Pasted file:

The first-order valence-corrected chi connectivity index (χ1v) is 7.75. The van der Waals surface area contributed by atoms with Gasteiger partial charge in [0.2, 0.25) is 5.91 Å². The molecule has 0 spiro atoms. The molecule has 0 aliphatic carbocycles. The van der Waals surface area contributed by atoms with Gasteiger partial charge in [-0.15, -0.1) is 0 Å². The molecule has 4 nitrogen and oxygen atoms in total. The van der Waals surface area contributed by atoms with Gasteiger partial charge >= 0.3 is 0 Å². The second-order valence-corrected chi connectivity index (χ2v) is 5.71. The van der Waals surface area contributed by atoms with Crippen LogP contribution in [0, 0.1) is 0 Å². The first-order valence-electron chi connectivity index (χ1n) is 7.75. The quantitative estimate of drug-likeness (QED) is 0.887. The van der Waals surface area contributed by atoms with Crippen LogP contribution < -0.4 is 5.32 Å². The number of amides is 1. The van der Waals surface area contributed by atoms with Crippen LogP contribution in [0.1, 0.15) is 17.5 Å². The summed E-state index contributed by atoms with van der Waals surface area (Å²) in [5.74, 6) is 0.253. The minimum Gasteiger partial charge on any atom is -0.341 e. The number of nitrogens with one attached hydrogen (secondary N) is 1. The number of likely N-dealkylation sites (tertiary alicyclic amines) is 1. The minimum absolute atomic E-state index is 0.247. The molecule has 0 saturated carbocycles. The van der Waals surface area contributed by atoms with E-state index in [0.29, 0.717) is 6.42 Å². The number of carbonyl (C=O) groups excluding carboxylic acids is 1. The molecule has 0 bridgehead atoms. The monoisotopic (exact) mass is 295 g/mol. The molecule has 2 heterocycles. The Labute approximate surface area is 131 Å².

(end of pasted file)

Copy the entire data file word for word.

The first-order valence-corrected chi connectivity index (χ1v) is 7.75. The van der Waals surface area contributed by atoms with Gasteiger partial charge in [0.2, 0.25) is 5.91 Å². The molecule has 0 spiro atoms. The molecule has 0 aliphatic carbocycles. The van der Waals surface area contributed by atoms with Gasteiger partial charge in [-0.15, -0.1) is 0 Å². The molecule has 4 nitrogen and oxygen atoms in total. The van der Waals surface area contributed by atoms with Gasteiger partial charge >= 0.3 is 0 Å². The second-order valence-corrected chi connectivity index (χ2v) is 5.71. The van der Waals surface area contributed by atoms with Crippen LogP contribution in [0, 0.1) is 0 Å². The first-order valence-electron chi connectivity index (χ1n) is 7.75. The quantitative estimate of drug-likeness (QED) is 0.887. The van der Waals surface area contributed by atoms with Crippen LogP contribution < -0.4 is 5.32 Å². The number of amides is 1. The van der Waals surface area contributed by atoms with Crippen LogP contribution in [0.1, 0.15) is 17.5 Å². The summed E-state index contributed by atoms with van der Waals surface area (Å²) in [5.74, 6) is 0.253. The minimum Gasteiger partial charge on any atom is -0.341 e. The number of nitrogens with one attached hydrogen (secondary N) is 1. The number of likely N-dealkylation sites (tertiary alicyclic amines) is 1. The minimum absolute atomic E-state index is 0.247. The molecule has 0 saturated carbocycles. The van der Waals surface area contributed by atoms with E-state index in [0.29, 0.717) is 6.42 Å². The number of carbonyl (C=O) groups excluding carboxylic acids is 1. The molecule has 0 bridgehead atoms. The monoisotopic (exact) mass is 295 g/mol. The molecule has 2 heterocycles. The Labute approximate surface area is 131 Å².